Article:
“With the Just ASK Quality Improvement project, we showed that incorporating tobacco treatment into cancer treatment is feasible and that it can be done in large and small programs,” Dr. Mullett said.
“Incorporating resources and referrals on tobacco treatment into cancer care requires training and time. Both of those are hard to find in a busy cancer practice, but we need information like this to be recognized by facilities so they can put resources into tobacco treatment and help connect patients with effective resources on tobacco cessation.”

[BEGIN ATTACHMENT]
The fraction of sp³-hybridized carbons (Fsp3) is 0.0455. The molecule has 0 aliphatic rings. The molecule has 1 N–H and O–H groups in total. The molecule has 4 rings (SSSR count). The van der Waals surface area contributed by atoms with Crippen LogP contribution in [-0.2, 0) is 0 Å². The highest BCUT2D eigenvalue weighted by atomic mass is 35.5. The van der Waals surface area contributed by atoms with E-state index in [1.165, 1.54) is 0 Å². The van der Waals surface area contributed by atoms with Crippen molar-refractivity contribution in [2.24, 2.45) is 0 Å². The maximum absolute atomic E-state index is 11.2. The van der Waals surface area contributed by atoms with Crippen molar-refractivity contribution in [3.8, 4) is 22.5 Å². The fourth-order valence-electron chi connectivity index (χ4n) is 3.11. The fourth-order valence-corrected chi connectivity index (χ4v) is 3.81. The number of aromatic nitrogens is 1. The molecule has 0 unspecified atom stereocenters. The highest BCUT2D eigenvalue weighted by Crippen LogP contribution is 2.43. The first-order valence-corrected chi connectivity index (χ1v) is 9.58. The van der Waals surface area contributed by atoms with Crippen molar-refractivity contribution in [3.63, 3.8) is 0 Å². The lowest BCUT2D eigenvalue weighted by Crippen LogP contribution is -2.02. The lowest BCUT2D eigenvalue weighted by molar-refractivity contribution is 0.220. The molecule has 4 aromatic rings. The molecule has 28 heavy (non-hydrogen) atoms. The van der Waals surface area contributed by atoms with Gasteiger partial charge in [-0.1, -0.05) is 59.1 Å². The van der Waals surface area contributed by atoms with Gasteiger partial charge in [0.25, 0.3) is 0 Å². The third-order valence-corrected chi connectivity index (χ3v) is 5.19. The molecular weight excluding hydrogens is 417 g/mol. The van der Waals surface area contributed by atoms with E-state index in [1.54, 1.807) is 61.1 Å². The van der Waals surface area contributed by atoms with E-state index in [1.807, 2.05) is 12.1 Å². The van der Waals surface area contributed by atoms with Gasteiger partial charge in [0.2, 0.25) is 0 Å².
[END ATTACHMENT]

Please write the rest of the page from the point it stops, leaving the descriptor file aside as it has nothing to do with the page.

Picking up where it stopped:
Incorporating evidence-based tobacco treatment in cancer care
The authors outline several recommendations to improve the quality of tobacco treatment for patients with cancer, including:

Have a proactive system in place for screening patients about their current smoking status.
Provide greater attention to staff training to help centers adopt best practices for tobacco treatment throughout diverse cancer care settings.
Establish learning collaboratives or communities to accelerate the implementation of clinical practice guidelines for tobacco treatment and tailor these initiatives to local settings.
Identify and provide local referrals and other community resources to advise patients about smoking cessation.